In the last few years, the poor state of mental wellbeing among healthcare professionals has gained significant attention — both in the medical world and on a national level. This issue came into the spotlight during the pandemic, as the general population became more conscious of the difficulties inherent in a profession where daily encounters with life-and-death situations are commonplace.
A recent survey on nurses’ mental health offers some reasons for cautious optimism. The survey — which was released this summer by nursing jobs platform Trusted Health — showed that nurses’ mental health has continued to improve since its bleakest days during the peak of the pandemic. However, most nurses said they remain unhappy with their employer’s efforts to prioritize their mental wellbeing.
For this iteration of its annual survey, Trusted Health collected responses from more than 1,900 nurses. One of the questions asked nurses to rate the state of their mental health and wellbeing on a scale of 1-10, with 1 being very negative and 10 being very positive. The average rating in 2023 was 6.6, compared to 5.4 in 2020.
Some negative outcomes associated with poor nurse mental health declined this year as well. For example, there was a 28% drop in the occurrence of moral injury, which refers to feelings related to ethical dilemmas like rationing patient care. There was also a 25% decline in suicidal thinking among nurses.
“Overall, we’re seeing things trend in the right direction, but we want to see more improvement. Hopefully over the next couple years, this will continue to increase,” said Dani Bowie, Trusted Health’s chief nursing officer, in a recent interview.
She pointed out that levels of burnout and depression among nurses still remain a cause for concern. More than 60% of nurses said they are still struggling with high levels of burnout, and 59% of nurses reported battles with depression.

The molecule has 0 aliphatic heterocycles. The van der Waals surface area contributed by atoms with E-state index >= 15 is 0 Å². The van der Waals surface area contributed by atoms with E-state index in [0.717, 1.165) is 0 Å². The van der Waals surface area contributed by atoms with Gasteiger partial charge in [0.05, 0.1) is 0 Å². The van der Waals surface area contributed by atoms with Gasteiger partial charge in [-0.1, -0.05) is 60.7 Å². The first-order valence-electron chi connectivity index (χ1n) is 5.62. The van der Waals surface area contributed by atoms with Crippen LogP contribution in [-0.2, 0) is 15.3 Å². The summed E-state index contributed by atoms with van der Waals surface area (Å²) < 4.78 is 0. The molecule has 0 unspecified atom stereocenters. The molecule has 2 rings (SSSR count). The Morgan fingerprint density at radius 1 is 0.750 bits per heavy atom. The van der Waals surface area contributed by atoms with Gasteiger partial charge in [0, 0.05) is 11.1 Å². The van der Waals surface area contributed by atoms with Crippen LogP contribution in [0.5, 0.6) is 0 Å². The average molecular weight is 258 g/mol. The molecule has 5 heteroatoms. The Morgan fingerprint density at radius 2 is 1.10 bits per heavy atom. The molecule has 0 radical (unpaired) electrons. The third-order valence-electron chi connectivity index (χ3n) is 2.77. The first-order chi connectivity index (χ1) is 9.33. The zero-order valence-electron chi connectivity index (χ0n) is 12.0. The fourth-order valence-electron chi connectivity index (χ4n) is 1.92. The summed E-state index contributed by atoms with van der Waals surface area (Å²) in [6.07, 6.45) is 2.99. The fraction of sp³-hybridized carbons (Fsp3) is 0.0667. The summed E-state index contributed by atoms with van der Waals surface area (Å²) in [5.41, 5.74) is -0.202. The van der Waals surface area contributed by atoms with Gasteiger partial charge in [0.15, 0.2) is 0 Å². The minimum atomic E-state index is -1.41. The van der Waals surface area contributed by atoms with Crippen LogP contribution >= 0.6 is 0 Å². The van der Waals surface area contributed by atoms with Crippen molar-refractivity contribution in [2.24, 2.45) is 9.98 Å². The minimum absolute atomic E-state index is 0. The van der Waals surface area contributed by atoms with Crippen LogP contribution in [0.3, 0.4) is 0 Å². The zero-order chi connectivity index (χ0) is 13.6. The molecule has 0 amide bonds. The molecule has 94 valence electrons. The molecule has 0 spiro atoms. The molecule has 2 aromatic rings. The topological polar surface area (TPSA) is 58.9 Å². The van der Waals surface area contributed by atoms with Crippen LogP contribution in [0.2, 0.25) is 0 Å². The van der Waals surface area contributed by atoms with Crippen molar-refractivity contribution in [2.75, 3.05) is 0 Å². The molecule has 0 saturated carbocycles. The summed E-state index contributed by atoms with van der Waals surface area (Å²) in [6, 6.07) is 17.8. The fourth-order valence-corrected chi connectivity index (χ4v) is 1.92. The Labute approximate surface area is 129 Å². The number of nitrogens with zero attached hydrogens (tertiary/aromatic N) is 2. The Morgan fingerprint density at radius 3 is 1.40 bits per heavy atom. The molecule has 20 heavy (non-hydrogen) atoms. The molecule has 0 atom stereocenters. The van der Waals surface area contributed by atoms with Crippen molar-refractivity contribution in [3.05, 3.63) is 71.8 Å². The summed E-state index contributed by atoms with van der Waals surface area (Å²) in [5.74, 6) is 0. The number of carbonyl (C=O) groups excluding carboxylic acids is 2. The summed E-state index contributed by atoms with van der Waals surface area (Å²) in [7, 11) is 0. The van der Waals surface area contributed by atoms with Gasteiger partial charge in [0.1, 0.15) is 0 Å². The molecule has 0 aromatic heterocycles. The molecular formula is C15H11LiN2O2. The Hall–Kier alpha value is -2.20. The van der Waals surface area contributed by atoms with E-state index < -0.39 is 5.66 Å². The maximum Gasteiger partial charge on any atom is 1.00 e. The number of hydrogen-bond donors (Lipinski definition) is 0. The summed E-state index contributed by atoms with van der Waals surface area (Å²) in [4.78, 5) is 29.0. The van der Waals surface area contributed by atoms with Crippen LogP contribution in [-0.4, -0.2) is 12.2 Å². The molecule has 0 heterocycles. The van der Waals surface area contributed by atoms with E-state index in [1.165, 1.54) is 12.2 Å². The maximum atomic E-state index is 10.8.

Bowie also pointed out that for the last four years, 95% of nurses have said that they didn’t feel their employer or the healthcare industry at large was treating their mental health as a priority — or that it was a priority but the measures in place to support it were insufficient.
The survey revealed that staffing shortages are the number one problem negatively impacting nurses’ mental health. Solving this issue will undoubtedly require a multifaceted approach, but an important part of that approach will be implementing technology that can help nurse managers better handle their unit’s staffing levels, Bowie said.
“I was a nurse manager, and I managed about 90 direct reports — I spent a lot of time on staffing and scheduling. Managers are trying to do this work, but oftentimes there’s limited tools and technology support to do it. Actually, part of my doctoral thesis was about predictive scheduling because I just felt like managers were really struggling to get this done well. They’re not set up for success,” she explained.
If nurse managers can be freed from some of this administrative burden, they would have more time to check in with their team about their mental wellbeing, Bowie added. The survey found that 70% of all nurses have never had their direct manager ask them about their mental health.
While unfortunate, this finding isn’t very surprising, Bowie said. Nurse managers are overworked and can manage up to 100 direct reports — they don’t have a lot of extra time for non-transactional engagement or leadership, she explained.
“They either don’t have the time or they’re not being trained to ask nurses about their mental health. A big part of that is because of the workload associated with a high headcount, as well as the complexity of staffing and scheduling. Managers spend so much time on transactional tasks and the managing of the unit, so they’re not moving beyond into the transformational space of building a workforce to support nurses holistically and offer them mental wellbeing programs,” Bowie declared.
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